Unifor members attended the inaugural International Black Health Conference in Halifax, N.S. to discuss strategies for improving access to health care in Black communities across Canada.
The conference – from Oct. 6 to 8, 2022 – is the first in Canada. Its main goal is to create better health outcomes across Black communities, inform clinical practice, initiate policy change, and showcase achievements and promising practices, which will be documented in a report available to the public in early 2023.
"The International Black Health Conference was ground-breaking and empowering, and the knowledge and support was overwhelming," said Ayan Holland, the unit chairperson of Local 2458 and who works at Extendicare Southwood Lakes long-term care home in Windsor, Ont.
“It is an experience I will carry on for the rest of my life.”
Professors, researchers, students, clinicians, health policymakers, community organizations, government officials, and diverse Black communities in Canada and globally came together for this conference.
The conference focused on collective power, bringing people from all institutions and perspectives together to address the growing health gaps in diverse communities.
There were table talk discussions on many different areas, including gender-based violence, housing, employment, immigration, child welfare, environment, youth, and what is needed to bridge the gaps between mental health and Black health supports for Black communities.
“What I took away from health conference was how far we have come in regards to education, but still have to work twice as hard to get our voices heard when it come to our own health and well-being,” said Angela Downey from Local 4606, who is a health care worker at Shannex Parkstone Enhanced Care in Halifax, N.S.
“A lack of race-based data renders our Black experiences as invalid. If we are not counted, we don’t count.”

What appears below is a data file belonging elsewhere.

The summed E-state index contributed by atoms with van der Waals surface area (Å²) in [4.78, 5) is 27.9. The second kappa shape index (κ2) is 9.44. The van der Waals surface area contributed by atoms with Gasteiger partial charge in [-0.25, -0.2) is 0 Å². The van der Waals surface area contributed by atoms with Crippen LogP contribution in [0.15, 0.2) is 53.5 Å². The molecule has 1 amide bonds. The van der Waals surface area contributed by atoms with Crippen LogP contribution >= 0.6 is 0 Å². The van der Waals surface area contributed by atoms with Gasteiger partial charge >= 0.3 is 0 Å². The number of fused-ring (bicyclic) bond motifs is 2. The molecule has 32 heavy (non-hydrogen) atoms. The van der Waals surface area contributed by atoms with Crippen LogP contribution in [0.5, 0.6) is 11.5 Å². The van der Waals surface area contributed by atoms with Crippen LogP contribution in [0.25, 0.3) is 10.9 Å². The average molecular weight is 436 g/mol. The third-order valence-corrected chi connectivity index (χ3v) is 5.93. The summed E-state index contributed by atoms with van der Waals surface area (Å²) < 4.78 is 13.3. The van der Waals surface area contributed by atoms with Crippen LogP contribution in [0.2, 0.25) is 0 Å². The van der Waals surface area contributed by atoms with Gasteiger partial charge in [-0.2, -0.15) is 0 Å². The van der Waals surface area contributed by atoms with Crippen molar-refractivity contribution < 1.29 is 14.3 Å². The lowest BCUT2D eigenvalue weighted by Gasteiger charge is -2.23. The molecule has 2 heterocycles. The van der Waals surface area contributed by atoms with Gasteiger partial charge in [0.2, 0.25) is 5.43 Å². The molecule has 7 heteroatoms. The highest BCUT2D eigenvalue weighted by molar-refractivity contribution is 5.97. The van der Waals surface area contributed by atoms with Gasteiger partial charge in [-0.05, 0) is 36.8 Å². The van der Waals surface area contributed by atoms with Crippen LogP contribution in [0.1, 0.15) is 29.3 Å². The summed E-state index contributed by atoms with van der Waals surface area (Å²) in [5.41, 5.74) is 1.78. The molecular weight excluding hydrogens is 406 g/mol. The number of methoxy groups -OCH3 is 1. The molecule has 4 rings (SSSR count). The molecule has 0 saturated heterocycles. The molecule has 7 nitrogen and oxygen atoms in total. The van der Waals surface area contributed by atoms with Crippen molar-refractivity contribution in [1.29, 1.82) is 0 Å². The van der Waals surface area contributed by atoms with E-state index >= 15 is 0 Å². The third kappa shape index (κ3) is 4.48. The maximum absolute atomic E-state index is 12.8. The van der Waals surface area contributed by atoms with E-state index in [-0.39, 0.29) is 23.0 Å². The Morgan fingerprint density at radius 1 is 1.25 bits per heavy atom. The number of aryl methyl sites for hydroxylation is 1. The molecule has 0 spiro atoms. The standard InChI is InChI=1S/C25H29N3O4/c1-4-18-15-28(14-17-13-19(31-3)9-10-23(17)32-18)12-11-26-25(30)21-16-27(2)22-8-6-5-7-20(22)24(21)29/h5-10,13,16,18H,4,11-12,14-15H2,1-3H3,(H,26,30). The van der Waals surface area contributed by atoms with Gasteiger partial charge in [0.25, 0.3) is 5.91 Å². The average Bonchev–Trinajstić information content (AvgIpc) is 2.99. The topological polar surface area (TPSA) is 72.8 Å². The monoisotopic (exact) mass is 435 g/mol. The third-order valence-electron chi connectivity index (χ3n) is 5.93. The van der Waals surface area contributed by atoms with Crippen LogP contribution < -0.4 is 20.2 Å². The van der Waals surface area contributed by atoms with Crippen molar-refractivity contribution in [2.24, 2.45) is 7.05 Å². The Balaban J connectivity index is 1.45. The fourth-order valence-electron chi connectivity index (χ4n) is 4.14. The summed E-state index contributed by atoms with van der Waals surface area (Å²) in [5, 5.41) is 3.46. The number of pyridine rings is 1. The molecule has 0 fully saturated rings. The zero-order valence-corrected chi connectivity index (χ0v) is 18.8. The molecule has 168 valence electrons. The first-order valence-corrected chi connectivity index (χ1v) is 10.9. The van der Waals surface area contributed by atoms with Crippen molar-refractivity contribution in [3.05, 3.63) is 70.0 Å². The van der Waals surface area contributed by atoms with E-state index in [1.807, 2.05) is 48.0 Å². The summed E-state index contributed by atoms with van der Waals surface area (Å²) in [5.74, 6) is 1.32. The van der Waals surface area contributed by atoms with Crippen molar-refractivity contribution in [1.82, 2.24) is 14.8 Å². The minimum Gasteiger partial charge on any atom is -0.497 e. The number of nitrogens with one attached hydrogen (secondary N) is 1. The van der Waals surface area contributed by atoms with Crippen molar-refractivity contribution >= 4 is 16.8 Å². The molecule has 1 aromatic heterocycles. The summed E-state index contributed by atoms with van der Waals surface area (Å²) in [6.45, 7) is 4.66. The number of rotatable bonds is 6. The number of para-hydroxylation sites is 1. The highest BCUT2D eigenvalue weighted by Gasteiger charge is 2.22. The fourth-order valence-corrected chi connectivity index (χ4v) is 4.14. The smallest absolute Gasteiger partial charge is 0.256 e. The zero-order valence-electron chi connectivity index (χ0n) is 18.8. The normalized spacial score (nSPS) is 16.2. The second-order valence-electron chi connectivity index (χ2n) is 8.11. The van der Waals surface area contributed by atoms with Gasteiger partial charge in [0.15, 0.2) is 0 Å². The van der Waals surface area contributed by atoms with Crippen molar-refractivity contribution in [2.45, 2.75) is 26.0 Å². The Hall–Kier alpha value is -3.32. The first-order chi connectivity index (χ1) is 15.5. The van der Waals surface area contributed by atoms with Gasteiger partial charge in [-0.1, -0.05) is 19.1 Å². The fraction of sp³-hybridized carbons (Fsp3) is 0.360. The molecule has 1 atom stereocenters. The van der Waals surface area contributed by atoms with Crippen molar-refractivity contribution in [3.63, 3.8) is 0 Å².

The 11 Unifor members, among 500 delegates, had an opportunity to share their stories, ideas and solutions during the weekend.
Among the Unifor attendees included Holland and Downey, Emily Glowick from Local 1106, Natalie Trubbie from Local 504 and Christine James, Leanne Saunders, Hellen Sabit and Phyllis Bennett – all from Local 4606.
These Unifor members represented the healthcare sector well and brought their experience and recommendations to every session, said Unifor Human Rights Director Christine Maclin. Employer IWK Hospital also attended, which was vital, because it allowed them to see the union was present and demanding changes.
Keynote speaker Jonathan Metzl, a professor of Sociology and Psychiatry at Vanderbilt University in Nashville, Tenn., told delegates that when there is an intersection of race and mental health, it alters the way communities are diagnosed, the types of treatments provided, changes to supports, the increase of misdiagnoses and contributes to who is incarcerated versus who gets supports.
"Institutions like health care, policing, and judicial systems would bring in people who were part of the Civil Rights Movement and the Women’s Movement and misdiagnose many of them,” said Maclin.
“These types of false narratives still contribute to people not wanting to seek out resources. And that is even whether there are adequate resources available or accessible in communities.”
Maclin said to build good health for everyone, the union must continue to participate in real solutions to close all gaps. Unifor locals and committees can connect with regional Black, Indigenous and Workers of Colour committees and support all actions through the union’s Health Care Council that supports all health care workers.